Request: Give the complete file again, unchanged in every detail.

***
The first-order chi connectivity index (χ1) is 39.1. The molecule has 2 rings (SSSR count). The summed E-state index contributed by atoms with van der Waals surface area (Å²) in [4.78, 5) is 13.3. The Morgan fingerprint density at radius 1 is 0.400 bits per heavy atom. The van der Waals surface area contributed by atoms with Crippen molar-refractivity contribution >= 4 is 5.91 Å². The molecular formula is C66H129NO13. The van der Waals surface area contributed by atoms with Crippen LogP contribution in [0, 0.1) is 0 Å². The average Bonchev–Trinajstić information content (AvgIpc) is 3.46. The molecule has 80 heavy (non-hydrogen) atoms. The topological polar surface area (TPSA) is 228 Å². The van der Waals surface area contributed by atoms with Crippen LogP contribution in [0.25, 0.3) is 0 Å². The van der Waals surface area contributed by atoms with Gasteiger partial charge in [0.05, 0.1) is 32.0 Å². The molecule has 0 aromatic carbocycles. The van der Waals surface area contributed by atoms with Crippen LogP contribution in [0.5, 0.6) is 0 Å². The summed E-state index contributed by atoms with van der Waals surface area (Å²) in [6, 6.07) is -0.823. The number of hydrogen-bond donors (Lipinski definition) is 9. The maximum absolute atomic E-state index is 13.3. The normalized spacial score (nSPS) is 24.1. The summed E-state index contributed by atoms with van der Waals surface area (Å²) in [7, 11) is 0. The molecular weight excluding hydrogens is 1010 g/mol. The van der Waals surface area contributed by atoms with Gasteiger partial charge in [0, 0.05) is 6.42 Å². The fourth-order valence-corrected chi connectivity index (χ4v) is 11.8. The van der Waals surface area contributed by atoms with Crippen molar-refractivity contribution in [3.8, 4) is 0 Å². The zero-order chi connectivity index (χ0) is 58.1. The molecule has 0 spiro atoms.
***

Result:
The first-order chi connectivity index (χ1) is 39.1. The molecule has 2 rings (SSSR count). The summed E-state index contributed by atoms with van der Waals surface area (Å²) in [4.78, 5) is 13.3. The Morgan fingerprint density at radius 1 is 0.400 bits per heavy atom. The van der Waals surface area contributed by atoms with Crippen molar-refractivity contribution >= 4 is 5.91 Å². The molecular formula is C66H129NO13. The van der Waals surface area contributed by atoms with Crippen LogP contribution in [0, 0.1) is 0 Å². The average Bonchev–Trinajstić information content (AvgIpc) is 3.46. The molecule has 80 heavy (non-hydrogen) atoms. The topological polar surface area (TPSA) is 228 Å². The van der Waals surface area contributed by atoms with Crippen LogP contribution in [0.25, 0.3) is 0 Å². The van der Waals surface area contributed by atoms with Gasteiger partial charge in [0.05, 0.1) is 32.0 Å². The molecule has 0 aromatic carbocycles. The van der Waals surface area contributed by atoms with Crippen LogP contribution in [0.5, 0.6) is 0 Å². The summed E-state index contributed by atoms with van der Waals surface area (Å²) in [6, 6.07) is -0.823. The number of hydrogen-bond donors (Lipinski definition) is 9. The maximum absolute atomic E-state index is 13.3. The normalized spacial score (nSPS) is 24.1. The summed E-state index contributed by atoms with van der Waals surface area (Å²) in [7, 11) is 0. The molecular weight excluding hydrogens is 1010 g/mol. The van der Waals surface area contributed by atoms with Gasteiger partial charge in [0, 0.05) is 6.42 Å². The fourth-order valence-corrected chi connectivity index (χ4v) is 11.8. The van der Waals surface area contributed by atoms with Crippen molar-refractivity contribution in [3.8, 4) is 0 Å². The zero-order chi connectivity index (χ0) is 58.1. The molecule has 0 spiro atoms.